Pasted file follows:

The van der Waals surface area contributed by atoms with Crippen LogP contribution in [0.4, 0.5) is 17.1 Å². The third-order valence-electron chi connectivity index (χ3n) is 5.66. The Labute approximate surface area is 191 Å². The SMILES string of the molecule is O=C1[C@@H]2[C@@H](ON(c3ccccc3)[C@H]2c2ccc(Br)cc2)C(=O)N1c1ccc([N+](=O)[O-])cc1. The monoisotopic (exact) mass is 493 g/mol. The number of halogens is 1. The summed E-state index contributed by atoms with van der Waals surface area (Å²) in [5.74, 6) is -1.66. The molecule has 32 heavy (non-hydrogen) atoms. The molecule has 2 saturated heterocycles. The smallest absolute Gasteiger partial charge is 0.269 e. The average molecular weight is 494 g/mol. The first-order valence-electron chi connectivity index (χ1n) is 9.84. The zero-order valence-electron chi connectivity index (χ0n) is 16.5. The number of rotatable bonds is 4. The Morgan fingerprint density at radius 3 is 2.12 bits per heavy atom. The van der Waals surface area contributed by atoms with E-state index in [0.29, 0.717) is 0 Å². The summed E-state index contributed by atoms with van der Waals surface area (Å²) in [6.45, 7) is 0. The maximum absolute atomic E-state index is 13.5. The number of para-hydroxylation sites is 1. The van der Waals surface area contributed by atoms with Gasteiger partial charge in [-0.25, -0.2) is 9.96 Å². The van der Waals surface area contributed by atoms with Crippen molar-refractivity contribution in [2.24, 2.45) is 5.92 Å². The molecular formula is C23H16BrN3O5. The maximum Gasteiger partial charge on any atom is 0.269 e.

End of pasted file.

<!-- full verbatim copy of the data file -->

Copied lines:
The van der Waals surface area contributed by atoms with Crippen LogP contribution in [0.4, 0.5) is 17.1 Å². The third-order valence-electron chi connectivity index (χ3n) is 5.66. The Labute approximate surface area is 191 Å². The SMILES string of the molecule is O=C1[C@@H]2[C@@H](ON(c3ccccc3)[C@H]2c2ccc(Br)cc2)C(=O)N1c1ccc([N+](=O)[O-])cc1. The monoisotopic (exact) mass is 493 g/mol. The number of halogens is 1. The summed E-state index contributed by atoms with van der Waals surface area (Å²) in [5.74, 6) is -1.66. The molecule has 32 heavy (non-hydrogen) atoms. The molecule has 2 saturated heterocycles. The smallest absolute Gasteiger partial charge is 0.269 e. The average molecular weight is 494 g/mol. The first-order valence-electron chi connectivity index (χ1n) is 9.84. The zero-order valence-electron chi connectivity index (χ0n) is 16.5. The number of rotatable bonds is 4. The Morgan fingerprint density at radius 3 is 2.12 bits per heavy atom. The van der Waals surface area contributed by atoms with E-state index in [0.29, 0.717) is 0 Å². The summed E-state index contributed by atoms with van der Waals surface area (Å²) in [6.45, 7) is 0. The maximum absolute atomic E-state index is 13.5. The number of para-hydroxylation sites is 1. The van der Waals surface area contributed by atoms with Gasteiger partial charge in [-0.25, -0.2) is 9.96 Å². The van der Waals surface area contributed by atoms with Crippen molar-refractivity contribution in [2.24, 2.45) is 5.92 Å². The molecular formula is C23H16BrN3O5. The maximum Gasteiger partial charge on any atom is 0.269 e.